No region of Europe offers dining opportunities quite like the Italian Dolomites. Whether it is in one of many michelin star rated restaurants, local farm to table restaurants, or in the alpine rifugios, where the food is prepared family style thousands of feet above sea level and miles away from civilization, the northern Italian chefs prepare unique, regional delicacies using only the freshest local ingredients.
If you like food and hiking, you can easily fit excellent dining in with the rugged beauty of the Italian Dolomites. Celebrate days on the trail with the freshest and most luxurious dinners offered in the European mountains.
Here are the five must-have meals in the Italian Dolomites:
The Hotel La Perla, located in the alpine village of Corvara, is home to Michelin star chef Nicola Laera. She is the daughter of Ladin parents and is a local culinary innovator, mixing traditional northern Italian cooking with new and exciting influences to be served in the gorgeous La Perla’s multiple restaurants. The La Perla is a firm favorite among both our guides and oldest clients, and the fantastic kitchen is responsible for much of the hotel’s praise. The menu features sections titled “The New Horizon’s of Nicol Laera” and “Nicol Laera’s Classics”, constantly mixing modern dining with tradition. Some of the most classic items on the menu are their risotto, served with apple and oysters, or their belly of lamb, sourced from neighboring valley, valle Karco, which we hike high above, served with pine nuts and locally foraged mushrooms.
Of course, not all meals are created equal, and the food prepared at the Chalet Del Sogno is simply some of the best in the world. The Chalet Del Sogno is a magnificent family run hotel located in the Brenta Dolomites. The Hotel’s cozy hand carved wooden interior is one of our favorite dining rooms in the entirety of Europe, with lovingly prepared meals, made almost exclusively from ingredients available in the alpine valleys around the ski village of Madonna di Campiglio. Often served family style, the dishes prepared by the kitchen are both traditional and elegant. In the Trentino region of Italy, with the Brenta Dolomite group towering above the vineyard terraces, cheese, dried meat, and wine are both staple and delicacy. The Chalet Del Sogno serves their charcuterie board with a massive section of ultra-local cheeses and dried meats such as prosciutto and speck. Eating the charcuterie, along with a bottle of local wine and the Chalet’s fantastic mint, berry, and Burrata fruit salad, you will feel less like a tourist and more like Trentino royalty sitting down for a completely artisan meal.
Gnocchi are the prime example of the success of the fusion of Germanic and Italian cooking traditions. Historically from the Northern Belluno region of Italy, Gnocchi are a midpoint between the pasta of Italy and the dumplings eaten in the Tyrol. Most popular in the Italian Dolomites is the Gnocchi Alla Cadorina which enriches the tiny dumplings with smoked ricotta cheese. Perhaps the most decadent item on the list, these plump dumplings melt in the mouth and leave us wondering whether we should ever leave the Dolomites at all.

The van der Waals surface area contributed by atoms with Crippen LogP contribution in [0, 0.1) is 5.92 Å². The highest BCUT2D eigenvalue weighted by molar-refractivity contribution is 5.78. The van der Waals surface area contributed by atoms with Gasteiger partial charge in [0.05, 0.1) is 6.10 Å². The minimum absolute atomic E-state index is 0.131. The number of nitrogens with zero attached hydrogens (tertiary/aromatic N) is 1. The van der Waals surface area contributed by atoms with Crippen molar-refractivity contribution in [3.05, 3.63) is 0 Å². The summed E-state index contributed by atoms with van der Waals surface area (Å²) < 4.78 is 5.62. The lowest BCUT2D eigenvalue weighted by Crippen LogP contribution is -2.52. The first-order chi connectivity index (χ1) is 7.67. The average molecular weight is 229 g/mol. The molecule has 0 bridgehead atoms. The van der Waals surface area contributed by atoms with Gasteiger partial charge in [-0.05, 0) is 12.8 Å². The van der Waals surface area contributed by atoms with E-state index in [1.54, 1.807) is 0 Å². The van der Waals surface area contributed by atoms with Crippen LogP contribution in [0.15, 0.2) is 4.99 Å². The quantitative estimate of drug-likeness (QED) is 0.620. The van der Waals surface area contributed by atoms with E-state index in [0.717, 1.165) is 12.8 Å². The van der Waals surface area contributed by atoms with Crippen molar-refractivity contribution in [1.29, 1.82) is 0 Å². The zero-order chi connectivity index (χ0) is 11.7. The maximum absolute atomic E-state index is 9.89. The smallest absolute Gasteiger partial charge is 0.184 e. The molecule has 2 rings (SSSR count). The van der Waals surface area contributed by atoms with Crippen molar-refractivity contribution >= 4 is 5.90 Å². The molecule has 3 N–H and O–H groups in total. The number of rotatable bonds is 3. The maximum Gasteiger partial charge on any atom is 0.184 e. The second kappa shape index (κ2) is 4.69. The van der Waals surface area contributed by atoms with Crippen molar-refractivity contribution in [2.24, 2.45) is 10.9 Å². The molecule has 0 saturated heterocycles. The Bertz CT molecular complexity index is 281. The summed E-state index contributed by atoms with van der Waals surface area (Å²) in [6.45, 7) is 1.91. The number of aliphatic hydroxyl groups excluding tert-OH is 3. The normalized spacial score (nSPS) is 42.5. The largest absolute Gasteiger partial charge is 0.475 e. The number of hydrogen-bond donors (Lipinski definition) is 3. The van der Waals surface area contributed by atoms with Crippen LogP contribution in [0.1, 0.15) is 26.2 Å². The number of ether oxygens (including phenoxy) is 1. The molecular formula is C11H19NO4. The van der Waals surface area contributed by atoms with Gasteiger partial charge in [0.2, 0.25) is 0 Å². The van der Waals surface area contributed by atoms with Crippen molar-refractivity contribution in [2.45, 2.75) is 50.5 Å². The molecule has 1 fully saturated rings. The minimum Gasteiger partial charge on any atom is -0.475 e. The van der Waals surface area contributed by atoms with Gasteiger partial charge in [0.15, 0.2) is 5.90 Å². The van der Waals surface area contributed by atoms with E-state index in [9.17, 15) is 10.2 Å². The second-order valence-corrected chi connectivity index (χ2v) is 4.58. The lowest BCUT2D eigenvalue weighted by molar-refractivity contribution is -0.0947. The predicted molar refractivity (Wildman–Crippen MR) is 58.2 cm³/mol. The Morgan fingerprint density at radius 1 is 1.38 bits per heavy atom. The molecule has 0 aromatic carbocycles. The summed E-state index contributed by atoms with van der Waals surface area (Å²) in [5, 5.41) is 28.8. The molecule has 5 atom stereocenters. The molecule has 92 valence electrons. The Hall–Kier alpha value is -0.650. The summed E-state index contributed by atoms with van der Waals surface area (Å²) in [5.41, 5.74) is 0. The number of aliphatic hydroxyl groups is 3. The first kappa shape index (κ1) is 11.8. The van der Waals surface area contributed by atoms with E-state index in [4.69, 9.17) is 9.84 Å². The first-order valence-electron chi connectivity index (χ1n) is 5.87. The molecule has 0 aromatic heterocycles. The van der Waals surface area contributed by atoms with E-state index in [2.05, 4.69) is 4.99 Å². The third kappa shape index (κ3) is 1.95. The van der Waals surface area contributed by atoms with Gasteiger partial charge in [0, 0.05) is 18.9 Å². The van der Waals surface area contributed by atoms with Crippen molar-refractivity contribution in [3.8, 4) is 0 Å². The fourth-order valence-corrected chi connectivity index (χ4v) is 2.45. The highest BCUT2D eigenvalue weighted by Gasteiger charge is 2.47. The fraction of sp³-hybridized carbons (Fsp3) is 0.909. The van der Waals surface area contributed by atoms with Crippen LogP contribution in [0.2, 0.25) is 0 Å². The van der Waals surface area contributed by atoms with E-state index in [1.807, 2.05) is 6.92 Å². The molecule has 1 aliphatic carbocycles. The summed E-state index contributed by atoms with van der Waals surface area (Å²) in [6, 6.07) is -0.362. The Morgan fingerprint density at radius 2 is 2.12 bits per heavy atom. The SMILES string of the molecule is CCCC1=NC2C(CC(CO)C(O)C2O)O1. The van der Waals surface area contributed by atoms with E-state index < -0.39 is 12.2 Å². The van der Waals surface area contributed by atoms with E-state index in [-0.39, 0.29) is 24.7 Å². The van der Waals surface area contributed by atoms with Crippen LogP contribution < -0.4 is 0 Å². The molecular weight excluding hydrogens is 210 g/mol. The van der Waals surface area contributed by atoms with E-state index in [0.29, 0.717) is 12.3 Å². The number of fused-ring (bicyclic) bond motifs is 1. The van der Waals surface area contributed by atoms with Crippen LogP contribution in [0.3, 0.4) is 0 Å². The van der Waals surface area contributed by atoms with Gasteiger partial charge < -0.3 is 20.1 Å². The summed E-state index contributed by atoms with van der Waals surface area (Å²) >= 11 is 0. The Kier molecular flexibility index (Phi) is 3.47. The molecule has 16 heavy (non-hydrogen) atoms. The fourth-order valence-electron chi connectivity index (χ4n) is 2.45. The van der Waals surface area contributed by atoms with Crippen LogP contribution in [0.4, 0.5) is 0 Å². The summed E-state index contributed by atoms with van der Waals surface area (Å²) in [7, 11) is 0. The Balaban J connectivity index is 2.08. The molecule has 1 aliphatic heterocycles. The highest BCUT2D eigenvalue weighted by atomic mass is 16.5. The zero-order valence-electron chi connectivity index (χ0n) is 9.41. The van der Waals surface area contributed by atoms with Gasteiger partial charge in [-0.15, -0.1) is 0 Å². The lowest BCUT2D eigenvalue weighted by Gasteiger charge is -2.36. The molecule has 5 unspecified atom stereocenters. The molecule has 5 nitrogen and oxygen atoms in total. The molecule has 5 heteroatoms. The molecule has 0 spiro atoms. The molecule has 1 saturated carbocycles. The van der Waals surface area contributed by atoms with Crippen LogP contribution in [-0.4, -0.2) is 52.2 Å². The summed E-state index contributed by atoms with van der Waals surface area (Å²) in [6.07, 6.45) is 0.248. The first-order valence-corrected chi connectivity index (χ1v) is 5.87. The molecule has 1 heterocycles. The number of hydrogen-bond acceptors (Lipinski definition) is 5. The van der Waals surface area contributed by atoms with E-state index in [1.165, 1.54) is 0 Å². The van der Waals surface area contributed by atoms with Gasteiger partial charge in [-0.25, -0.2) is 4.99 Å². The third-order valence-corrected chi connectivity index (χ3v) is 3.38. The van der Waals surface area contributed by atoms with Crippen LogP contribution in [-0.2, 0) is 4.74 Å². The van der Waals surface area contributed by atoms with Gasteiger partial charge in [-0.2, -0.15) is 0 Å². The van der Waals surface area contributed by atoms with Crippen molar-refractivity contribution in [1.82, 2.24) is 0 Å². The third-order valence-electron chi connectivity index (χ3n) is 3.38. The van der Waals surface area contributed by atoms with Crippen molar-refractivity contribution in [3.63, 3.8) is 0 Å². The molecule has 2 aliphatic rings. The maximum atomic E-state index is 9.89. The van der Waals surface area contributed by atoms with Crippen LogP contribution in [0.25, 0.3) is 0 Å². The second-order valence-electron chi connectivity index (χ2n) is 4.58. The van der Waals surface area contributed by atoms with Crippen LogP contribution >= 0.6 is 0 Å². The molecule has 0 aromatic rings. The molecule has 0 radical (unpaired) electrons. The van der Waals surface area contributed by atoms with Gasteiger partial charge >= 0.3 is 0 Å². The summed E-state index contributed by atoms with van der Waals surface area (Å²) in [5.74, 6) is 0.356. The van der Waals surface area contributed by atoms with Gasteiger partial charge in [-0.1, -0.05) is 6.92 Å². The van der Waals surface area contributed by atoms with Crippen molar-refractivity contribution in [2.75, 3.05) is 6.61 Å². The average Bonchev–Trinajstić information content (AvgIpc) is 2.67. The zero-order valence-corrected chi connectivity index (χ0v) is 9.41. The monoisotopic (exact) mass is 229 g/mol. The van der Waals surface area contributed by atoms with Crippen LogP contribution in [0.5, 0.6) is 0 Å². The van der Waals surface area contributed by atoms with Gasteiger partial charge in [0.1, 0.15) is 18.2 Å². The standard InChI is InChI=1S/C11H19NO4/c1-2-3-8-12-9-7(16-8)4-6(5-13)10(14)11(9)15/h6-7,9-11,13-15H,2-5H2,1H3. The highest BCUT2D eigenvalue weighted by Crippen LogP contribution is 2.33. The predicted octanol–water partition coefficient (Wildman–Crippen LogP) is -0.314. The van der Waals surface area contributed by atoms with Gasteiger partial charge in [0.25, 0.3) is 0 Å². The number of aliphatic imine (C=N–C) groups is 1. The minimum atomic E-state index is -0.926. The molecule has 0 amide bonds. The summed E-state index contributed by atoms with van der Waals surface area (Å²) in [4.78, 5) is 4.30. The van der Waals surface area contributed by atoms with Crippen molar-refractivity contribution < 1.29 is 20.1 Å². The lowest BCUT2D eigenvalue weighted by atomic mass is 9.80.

Italy is famous for having a unique pasta for every region of the country. The Dolomites are collected in the northern regions of the South Tyrol, Belluno, and Trentino, where the food has a more Germanic influence. However, the neighboring region of Emilia-Romagna is the home of Tagliatelle, and it is a rare dinner in the Dolomites where homemade tagliatelle is far away from the table. Often made with egg in the Northern Italian style, this fresh and flat yellow pasta is best served “alla Tartufo,” (with Truffles). Truffles, which are traditionally gathered in the Northern Italian and Southern German forests, are not only fresh but bountiful in the dolomites. Served with butter and local cheeses, this dish is both a staple and delicacy of the region.
The Ladin culture in Italy is one of the most unique in the world. Historically, the Ladin area of the Dolomites has been fought over and claimed by Austria, Germany, and Italy, however the Ladin people have always imagined themselves as neither German nor Italian entirely, instead heralding their own isolated alpine roots. Similarly, their cooking has a distinct alpine flair that is unique from either the German or Italian traditions. Ladin cuisine draws directly from what their farming and ranching ancestors had available, creating a vibrant and traditional farm to table style restaurant culture. One of the most fantastic dishes from the unique Ladin cooking is the Blueberry Venison. Prepared in a heavy gravy made with mountain berries, this succulent venison dish is both primal and refined, often served with the thick crusted fresh whole grain bread endemic the region, and a hearty glass of red wine. This is the perfect dinner after a day of hiking among limestone walls into the village of Corvara.